Jan 4, 2023 - News

Duke Energy explains why it ruined North Carolina’s Christmas Eve

A sign informs patrons of Common Market that the store has closed due to the power outage. Photo: Logan Cyrus/Getty Images

Duke Energy apologized Tuesday for the rolling blackouts that left more than 100,000 households in Mecklenburg County without power on Christmas Eve.

But company leaders maintained that they “made the only decision” they could in implementing rolling blackouts and said they will do all they can to prevent something similar from happening again.

The latest: Duke Energy executives went before the N.C. Utilities Commission to explain what led to the longer-than-anticipated blackouts over the holidays: strong winds and a historic temperature drop, poor forecasting of customer demand, and equipment malfunctions.

  • “We will learn from this event. We will strive to lower the probability that this type of event happens again,” said Sam Holeman, Duke’s VP of system planning and operations. “But if we have similar conditions and similar operating environments in the future, operators will take the same actions.”

Why it matters: The sudden blackouts left North Carolinians in the cold as temperatures dropped below freezing, sparking concerns about the reliability of the state’s power system with extreme weather events on the rise.

What happened: Duke explained it uses a model that forecasts demand based on historic usage and past weather. On Dec. 23, the company thought it had sufficient resources for Christmas Eve. But that night, demand started rising faster than predicted.

  • Three plants — Roxboro Plant in Semora, Dan River Steam Station in Rockingham County and Mayo Plant in Roxboro — were operating at less than their power capacity because of freezings. Duke attempted to purchase power from other utilities as it does during warmer months, but they were also impacted by the winter storm.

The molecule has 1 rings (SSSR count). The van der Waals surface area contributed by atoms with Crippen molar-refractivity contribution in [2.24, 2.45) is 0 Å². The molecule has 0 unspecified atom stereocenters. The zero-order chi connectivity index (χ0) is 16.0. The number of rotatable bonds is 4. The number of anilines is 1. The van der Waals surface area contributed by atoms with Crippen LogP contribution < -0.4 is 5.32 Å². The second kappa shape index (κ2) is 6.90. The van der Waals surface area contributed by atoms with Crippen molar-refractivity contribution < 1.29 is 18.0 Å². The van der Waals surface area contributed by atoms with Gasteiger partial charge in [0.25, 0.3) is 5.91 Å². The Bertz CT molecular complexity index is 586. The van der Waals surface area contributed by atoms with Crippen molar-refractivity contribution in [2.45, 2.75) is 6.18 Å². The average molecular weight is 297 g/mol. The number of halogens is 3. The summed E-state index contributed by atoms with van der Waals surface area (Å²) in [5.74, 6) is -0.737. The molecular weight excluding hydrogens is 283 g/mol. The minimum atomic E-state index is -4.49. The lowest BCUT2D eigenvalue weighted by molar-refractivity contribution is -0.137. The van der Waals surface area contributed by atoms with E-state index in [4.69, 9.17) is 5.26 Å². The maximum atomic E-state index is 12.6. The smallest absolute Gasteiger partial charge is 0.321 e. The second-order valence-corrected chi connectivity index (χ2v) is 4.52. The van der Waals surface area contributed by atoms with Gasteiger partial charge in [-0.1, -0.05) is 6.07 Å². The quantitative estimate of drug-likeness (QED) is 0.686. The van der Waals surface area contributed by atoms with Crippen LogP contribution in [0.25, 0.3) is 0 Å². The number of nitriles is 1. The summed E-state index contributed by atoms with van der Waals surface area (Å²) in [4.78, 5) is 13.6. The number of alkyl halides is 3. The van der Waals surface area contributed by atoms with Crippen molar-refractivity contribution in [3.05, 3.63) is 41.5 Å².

“We were confronted with the hard truth that our energy demand would soon be eclipsed by our capacity,” said Kendal Bowman, president of Duke’s North Carolina operations. “At that time, we made the only decision that we could. For the first time in our company’s history, we began rolling service disruptions.”

Between the lines: Duke Energy acknowledged its communication was not entirely accurate or steady throughout the day.

  • Initially, messages said blackouts would last 15 minutes, which was true for some customers. In other cases, an automated tool failed and Duke had to manually restore power. By early afternoon, the company notified customers that power would return by the end of the day.

What’s next: Duke Energy said it is internally reviewing its systems and procedures and is looking at how other providers managed during the winter storm.

  • “We don’t ever plan to be in this situation again,” said Scott Batson, senior vice president and chief distribution officer at Duke.

What they’re saying: We own what happened,” said Julie Janson, CEO of Duke Energy Carolinas. “We have set out on a path to ensure that if we’re faced with similar challenges, we will see a different outcome and provide a better customer experience.”

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